After math textbooks were recently rejected by the Florida Department of Education for claiming they contained “banned topics” like critical race theory, the department released examples of what was in these books.
Two math equations were published in two of the 54 math books that were rejected by the state education department. In both of these examples, students are asked to interpret data showing levels of racial bias. This type of math is usually taught in eighth or ninth grade algebra.
Students are asked to calculate the bias using an algebraic model. The different levels are labeled “little or no bias”, “slight bias” or “moderate bias”.
Florida Governor Ron DeSantis calls this pernicious ideology.
“We are here today because we believe in education, not indoctrination,” DeSantis said.
Speaking in South Florida, surrounded by students carrying “stop woke” and “stop CRT” signs — which stands for Critical Race Theory — DeSantis signed into law the Stop WOKE (Wrongs Against Our Kids and Employees) Act on Friday. Legislation restricts how workplaces and classrooms handle discussions about race.
Florida Education Association President Andrew Spar said the examples cited by the state are not examples of critical race theory.
“I don’t think these are real problems. I don’t think there’s any evidence to really back it up. I think they feel pressure because everyone is like, ‘What are you talking about critical race theory and math?’” Spar said.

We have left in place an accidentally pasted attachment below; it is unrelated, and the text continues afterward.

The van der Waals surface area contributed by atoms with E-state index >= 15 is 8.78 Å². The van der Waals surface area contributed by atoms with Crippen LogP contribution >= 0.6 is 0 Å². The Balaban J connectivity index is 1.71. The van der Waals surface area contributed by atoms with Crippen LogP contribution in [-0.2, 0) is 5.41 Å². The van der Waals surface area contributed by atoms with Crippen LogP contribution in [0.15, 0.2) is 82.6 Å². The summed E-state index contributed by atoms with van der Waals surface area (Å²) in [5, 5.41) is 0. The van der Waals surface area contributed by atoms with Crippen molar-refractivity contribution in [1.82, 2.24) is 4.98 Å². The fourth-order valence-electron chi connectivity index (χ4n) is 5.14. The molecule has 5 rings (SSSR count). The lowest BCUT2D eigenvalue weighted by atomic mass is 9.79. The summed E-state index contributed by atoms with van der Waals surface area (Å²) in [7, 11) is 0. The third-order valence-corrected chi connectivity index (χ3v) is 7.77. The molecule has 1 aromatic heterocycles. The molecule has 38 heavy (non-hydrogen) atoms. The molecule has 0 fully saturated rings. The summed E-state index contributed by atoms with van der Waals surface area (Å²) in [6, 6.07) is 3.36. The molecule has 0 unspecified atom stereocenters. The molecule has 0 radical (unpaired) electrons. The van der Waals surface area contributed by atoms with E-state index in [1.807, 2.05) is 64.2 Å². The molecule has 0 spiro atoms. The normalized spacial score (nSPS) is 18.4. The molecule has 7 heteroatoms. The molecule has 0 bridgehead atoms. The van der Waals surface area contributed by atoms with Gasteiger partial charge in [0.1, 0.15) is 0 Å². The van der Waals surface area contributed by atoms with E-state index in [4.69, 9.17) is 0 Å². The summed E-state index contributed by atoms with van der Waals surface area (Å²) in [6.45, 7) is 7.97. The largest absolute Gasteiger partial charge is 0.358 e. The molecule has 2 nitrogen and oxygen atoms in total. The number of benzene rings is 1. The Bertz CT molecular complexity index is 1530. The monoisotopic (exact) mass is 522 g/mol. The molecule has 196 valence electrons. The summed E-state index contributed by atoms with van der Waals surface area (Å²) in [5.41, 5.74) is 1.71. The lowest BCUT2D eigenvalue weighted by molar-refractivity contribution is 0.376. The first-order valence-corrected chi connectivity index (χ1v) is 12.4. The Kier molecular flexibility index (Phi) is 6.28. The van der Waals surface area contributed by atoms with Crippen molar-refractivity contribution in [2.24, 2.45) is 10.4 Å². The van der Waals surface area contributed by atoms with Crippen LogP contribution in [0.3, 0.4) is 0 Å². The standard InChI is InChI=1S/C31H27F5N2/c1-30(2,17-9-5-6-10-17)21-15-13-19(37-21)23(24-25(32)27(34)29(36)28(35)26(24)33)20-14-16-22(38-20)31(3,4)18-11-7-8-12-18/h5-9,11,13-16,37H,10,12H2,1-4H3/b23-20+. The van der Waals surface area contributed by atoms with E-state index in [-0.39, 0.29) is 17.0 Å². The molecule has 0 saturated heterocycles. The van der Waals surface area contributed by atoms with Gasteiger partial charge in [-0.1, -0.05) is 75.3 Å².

Spar tells News4JAX that the state has provided no context for the math equations and that the CRT controversy is fabricated, saying many of the rejected books are already in use in Florida schools. He says the biggest change is to change them to the recently adopted Florida BEST (Benchmarks for Excellent Student Thinking) standards.
“I think what we’re seeing here is every time the word race is mentioned, every time someone’s color or ethnicity is mentioned in a textbook, are we going to say that’s a problem? And it’s not allowed? And are we then whitewashing the story at this point? Spar said.
DeSantis says eliminating language like this in math questions frees students from indoctrination.
“And another thing that people will say is, ‘There’s no class called CRT in our K-12 schools. And it is indeed true. There are classes like that in law school, that’s really where it should stay. But what we do is enumerate the principles of CRT put into practice in a variety of subjects,” DeSantis said.
Spar says race isn’t just an issue steeped in history, but he says it’s often an issue in current events. He says teaching the breed to age-appropriate students is a requirement of education in Florida.
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